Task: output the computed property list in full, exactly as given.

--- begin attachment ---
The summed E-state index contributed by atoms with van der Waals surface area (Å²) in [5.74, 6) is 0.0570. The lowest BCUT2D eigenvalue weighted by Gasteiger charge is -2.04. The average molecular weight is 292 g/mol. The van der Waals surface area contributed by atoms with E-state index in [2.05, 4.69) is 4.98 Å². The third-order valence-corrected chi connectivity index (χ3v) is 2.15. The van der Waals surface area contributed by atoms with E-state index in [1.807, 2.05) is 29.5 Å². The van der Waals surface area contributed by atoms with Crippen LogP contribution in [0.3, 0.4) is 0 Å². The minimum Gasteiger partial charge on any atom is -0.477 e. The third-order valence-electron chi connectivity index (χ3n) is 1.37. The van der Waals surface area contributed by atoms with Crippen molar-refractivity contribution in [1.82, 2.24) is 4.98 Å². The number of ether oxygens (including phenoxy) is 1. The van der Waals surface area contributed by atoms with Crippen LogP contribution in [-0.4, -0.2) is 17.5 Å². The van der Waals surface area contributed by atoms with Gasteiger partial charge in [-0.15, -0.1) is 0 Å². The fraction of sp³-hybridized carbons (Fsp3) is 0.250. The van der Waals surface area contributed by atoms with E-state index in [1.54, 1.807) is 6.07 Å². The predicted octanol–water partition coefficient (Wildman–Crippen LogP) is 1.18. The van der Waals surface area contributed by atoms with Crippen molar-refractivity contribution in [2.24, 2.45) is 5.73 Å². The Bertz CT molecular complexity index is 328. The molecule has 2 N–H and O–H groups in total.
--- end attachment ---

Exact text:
The summed E-state index contributed by atoms with van der Waals surface area (Å²) in [5.74, 6) is 0.0570. The lowest BCUT2D eigenvalue weighted by Gasteiger charge is -2.04. The average molecular weight is 292 g/mol. The van der Waals surface area contributed by atoms with E-state index in [2.05, 4.69) is 4.98 Å². The third-order valence-corrected chi connectivity index (χ3v) is 2.15. The van der Waals surface area contributed by atoms with E-state index in [1.807, 2.05) is 29.5 Å². The van der Waals surface area contributed by atoms with Crippen LogP contribution in [0.3, 0.4) is 0 Å². The minimum Gasteiger partial charge on any atom is -0.477 e. The third-order valence-electron chi connectivity index (χ3n) is 1.37. The van der Waals surface area contributed by atoms with Crippen molar-refractivity contribution in [1.82, 2.24) is 4.98 Å². The number of ether oxygens (including phenoxy) is 1. The van der Waals surface area contributed by atoms with Crippen LogP contribution in [-0.4, -0.2) is 17.5 Å². The van der Waals surface area contributed by atoms with Gasteiger partial charge in [-0.15, -0.1) is 0 Å². The fraction of sp³-hybridized carbons (Fsp3) is 0.250. The van der Waals surface area contributed by atoms with E-state index in [1.54, 1.807) is 6.07 Å². The predicted octanol–water partition coefficient (Wildman–Crippen LogP) is 1.18. The van der Waals surface area contributed by atoms with Crippen molar-refractivity contribution in [2.24, 2.45) is 5.73 Å². The Bertz CT molecular complexity index is 328. The molecule has 2 N–H and O–H groups in total.